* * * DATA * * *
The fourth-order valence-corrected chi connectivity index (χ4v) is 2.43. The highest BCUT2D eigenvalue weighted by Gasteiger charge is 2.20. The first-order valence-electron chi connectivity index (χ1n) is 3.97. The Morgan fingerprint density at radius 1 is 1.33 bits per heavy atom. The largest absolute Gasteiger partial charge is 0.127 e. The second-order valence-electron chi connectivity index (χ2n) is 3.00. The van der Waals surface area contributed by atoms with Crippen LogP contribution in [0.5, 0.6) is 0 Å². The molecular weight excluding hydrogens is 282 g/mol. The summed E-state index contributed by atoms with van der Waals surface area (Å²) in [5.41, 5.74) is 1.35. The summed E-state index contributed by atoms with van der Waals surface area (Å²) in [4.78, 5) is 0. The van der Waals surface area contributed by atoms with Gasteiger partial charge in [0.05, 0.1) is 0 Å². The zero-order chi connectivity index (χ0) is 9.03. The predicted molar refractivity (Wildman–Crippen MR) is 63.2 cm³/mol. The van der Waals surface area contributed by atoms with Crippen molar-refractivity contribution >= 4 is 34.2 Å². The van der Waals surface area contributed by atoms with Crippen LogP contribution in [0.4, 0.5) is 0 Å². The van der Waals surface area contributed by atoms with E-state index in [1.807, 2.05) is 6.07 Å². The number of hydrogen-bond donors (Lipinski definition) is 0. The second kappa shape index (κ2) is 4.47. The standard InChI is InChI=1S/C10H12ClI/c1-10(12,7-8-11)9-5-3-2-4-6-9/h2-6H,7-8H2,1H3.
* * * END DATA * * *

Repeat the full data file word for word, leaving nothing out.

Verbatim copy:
The fourth-order valence-corrected chi connectivity index (χ4v) is 2.43. The highest BCUT2D eigenvalue weighted by Gasteiger charge is 2.20. The first-order valence-electron chi connectivity index (χ1n) is 3.97. The Morgan fingerprint density at radius 1 is 1.33 bits per heavy atom. The largest absolute Gasteiger partial charge is 0.127 e. The second-order valence-electron chi connectivity index (χ2n) is 3.00. The van der Waals surface area contributed by atoms with Crippen LogP contribution in [0.5, 0.6) is 0 Å². The molecular weight excluding hydrogens is 282 g/mol. The summed E-state index contributed by atoms with van der Waals surface area (Å²) in [5.41, 5.74) is 1.35. The summed E-state index contributed by atoms with van der Waals surface area (Å²) in [4.78, 5) is 0. The van der Waals surface area contributed by atoms with Gasteiger partial charge in [0.05, 0.1) is 0 Å². The zero-order chi connectivity index (χ0) is 9.03. The predicted molar refractivity (Wildman–Crippen MR) is 63.2 cm³/mol. The van der Waals surface area contributed by atoms with Crippen molar-refractivity contribution >= 4 is 34.2 Å². The van der Waals surface area contributed by atoms with Crippen LogP contribution in [0.4, 0.5) is 0 Å². The van der Waals surface area contributed by atoms with E-state index in [1.807, 2.05) is 6.07 Å². The number of hydrogen-bond donors (Lipinski definition) is 0. The second kappa shape index (κ2) is 4.47. The standard InChI is InChI=1S/C10H12ClI/c1-10(12,7-8-11)9-5-3-2-4-6-9/h2-6H,7-8H2,1H3.